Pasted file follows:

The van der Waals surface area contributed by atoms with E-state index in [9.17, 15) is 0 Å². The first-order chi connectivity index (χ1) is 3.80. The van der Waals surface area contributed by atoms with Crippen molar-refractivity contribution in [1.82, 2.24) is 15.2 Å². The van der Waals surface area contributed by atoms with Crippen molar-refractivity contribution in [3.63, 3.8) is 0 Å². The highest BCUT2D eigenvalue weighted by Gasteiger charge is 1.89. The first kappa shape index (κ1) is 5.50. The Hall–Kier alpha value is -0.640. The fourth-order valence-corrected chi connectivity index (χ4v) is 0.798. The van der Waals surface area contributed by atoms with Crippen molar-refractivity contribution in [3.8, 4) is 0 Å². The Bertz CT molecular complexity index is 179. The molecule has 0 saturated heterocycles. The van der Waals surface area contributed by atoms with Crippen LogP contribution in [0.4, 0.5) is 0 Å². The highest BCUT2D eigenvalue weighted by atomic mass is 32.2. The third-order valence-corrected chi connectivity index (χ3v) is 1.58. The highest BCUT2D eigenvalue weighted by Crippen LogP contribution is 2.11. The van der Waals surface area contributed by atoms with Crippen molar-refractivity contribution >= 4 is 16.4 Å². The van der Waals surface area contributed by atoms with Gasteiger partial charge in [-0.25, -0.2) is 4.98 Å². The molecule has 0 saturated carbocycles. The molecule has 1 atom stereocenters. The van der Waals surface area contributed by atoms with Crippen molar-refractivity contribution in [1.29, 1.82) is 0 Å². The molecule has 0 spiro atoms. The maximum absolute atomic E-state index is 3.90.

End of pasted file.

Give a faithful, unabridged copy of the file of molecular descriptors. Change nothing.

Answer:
The van der Waals surface area contributed by atoms with E-state index in [9.17, 15) is 0 Å². The first-order chi connectivity index (χ1) is 3.80. The van der Waals surface area contributed by atoms with Crippen molar-refractivity contribution in [1.82, 2.24) is 15.2 Å². The van der Waals surface area contributed by atoms with Crippen molar-refractivity contribution in [3.63, 3.8) is 0 Å². The highest BCUT2D eigenvalue weighted by Gasteiger charge is 1.89. The first kappa shape index (κ1) is 5.50. The Hall–Kier alpha value is -0.640. The fourth-order valence-corrected chi connectivity index (χ4v) is 0.798. The van der Waals surface area contributed by atoms with Crippen molar-refractivity contribution in [3.8, 4) is 0 Å². The Bertz CT molecular complexity index is 179. The molecule has 0 saturated heterocycles. The van der Waals surface area contributed by atoms with Crippen LogP contribution in [0.4, 0.5) is 0 Å². The highest BCUT2D eigenvalue weighted by atomic mass is 32.2. The third-order valence-corrected chi connectivity index (χ3v) is 1.58. The highest BCUT2D eigenvalue weighted by Crippen LogP contribution is 2.11. The van der Waals surface area contributed by atoms with Crippen molar-refractivity contribution >= 4 is 16.4 Å². The van der Waals surface area contributed by atoms with Gasteiger partial charge in [-0.25, -0.2) is 4.98 Å². The molecule has 0 saturated carbocycles. The molecule has 1 atom stereocenters. The van der Waals surface area contributed by atoms with Crippen molar-refractivity contribution in [1.29, 1.82) is 0 Å². The molecule has 0 spiro atoms. The maximum absolute atomic E-state index is 3.90.